xxxxxLittle if anything is known of the beginnings of the Inca Empire which, by the late fifteenth century, covered vast areas of South America and could claim to be the largest native empire on the American continent. Legendxhas it that the founder of the Inca royal dynasty, Manco Cápac, (himself of doubtful authenticity) established the empire's ancient capital of Cuzco (arrowed) around the year 1100, when the Inca people moved into the area from Lake Titacaca. Certainly at this time there were a number of small warring kingdoms in what is today an area of southern Peru, and it might well be that the Incas were then emerging as the dominant force in the region. As we shall see (1200 JO), within a hundred years the Incas were dominating the Cuzco valley and preparing to advance much further.

xxxxxCuzco, situated in a broad valley of the Andes at a height of over 11,000 feet, is the native word for "navel", so named because the city came to be regarded as the centre of the Inca world, the hub from which the empire's impressive network of roads was developed. Later, too, the city became noted for buildings such as the fortress of Sacsayhuaman, one mile north of Coricancha, and the Temple of the Sun, built in enormous stone blocks, so accurately cut that they needed no mortar in their construction.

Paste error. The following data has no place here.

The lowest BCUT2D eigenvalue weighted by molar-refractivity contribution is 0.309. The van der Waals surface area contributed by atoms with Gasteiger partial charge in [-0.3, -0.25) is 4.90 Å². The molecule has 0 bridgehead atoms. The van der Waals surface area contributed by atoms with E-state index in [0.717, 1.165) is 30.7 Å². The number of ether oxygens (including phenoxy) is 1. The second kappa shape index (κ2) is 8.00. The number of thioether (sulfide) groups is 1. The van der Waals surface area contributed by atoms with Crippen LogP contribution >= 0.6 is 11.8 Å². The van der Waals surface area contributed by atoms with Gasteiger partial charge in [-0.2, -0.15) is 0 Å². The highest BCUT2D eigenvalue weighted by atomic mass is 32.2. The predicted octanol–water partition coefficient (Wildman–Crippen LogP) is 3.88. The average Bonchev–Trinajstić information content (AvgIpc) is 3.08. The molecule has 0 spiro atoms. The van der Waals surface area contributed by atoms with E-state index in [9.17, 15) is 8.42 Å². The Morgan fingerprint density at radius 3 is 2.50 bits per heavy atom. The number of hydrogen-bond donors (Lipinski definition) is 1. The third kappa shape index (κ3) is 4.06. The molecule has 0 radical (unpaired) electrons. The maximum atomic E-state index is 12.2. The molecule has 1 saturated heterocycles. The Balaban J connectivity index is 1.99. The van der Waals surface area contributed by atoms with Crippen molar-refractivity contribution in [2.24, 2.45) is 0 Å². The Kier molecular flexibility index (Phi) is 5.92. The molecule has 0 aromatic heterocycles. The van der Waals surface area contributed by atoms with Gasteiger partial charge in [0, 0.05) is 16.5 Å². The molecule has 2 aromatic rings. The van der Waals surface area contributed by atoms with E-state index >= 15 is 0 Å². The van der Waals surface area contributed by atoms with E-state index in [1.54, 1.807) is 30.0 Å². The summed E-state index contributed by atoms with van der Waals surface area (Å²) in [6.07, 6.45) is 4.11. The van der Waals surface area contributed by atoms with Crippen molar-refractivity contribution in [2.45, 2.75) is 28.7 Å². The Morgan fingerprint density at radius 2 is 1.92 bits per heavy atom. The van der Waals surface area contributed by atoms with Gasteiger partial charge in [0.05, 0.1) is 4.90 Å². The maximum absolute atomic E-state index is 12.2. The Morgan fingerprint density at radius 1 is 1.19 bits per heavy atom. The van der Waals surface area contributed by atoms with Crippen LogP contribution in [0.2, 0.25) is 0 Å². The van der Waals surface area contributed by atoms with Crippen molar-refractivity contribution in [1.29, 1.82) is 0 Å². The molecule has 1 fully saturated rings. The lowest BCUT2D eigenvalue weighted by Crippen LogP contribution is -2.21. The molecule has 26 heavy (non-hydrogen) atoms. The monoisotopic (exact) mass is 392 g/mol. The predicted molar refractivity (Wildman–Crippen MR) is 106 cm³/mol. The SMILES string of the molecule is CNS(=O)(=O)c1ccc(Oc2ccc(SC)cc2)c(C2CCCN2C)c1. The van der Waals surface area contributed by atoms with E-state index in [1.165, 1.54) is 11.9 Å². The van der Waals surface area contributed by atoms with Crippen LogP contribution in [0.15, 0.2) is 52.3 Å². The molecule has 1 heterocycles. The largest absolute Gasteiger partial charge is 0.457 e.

xxxxxAccording to legend, Manco Cápac founded the capital of Cuzco around 1100, so called because it was the "navel" or centre of the Empire - the hub of an impressive network of roads and a city of huge buildings made of enormous stone blocks. Within a hundred years, as we shall see (1200 JO), the Incas dominated the Cuzco valley, the beginnings of a vast empire in South America.


Map (Inca Empire): licensed under Creative Commons – Cuzco Valley: date and photographer unknown.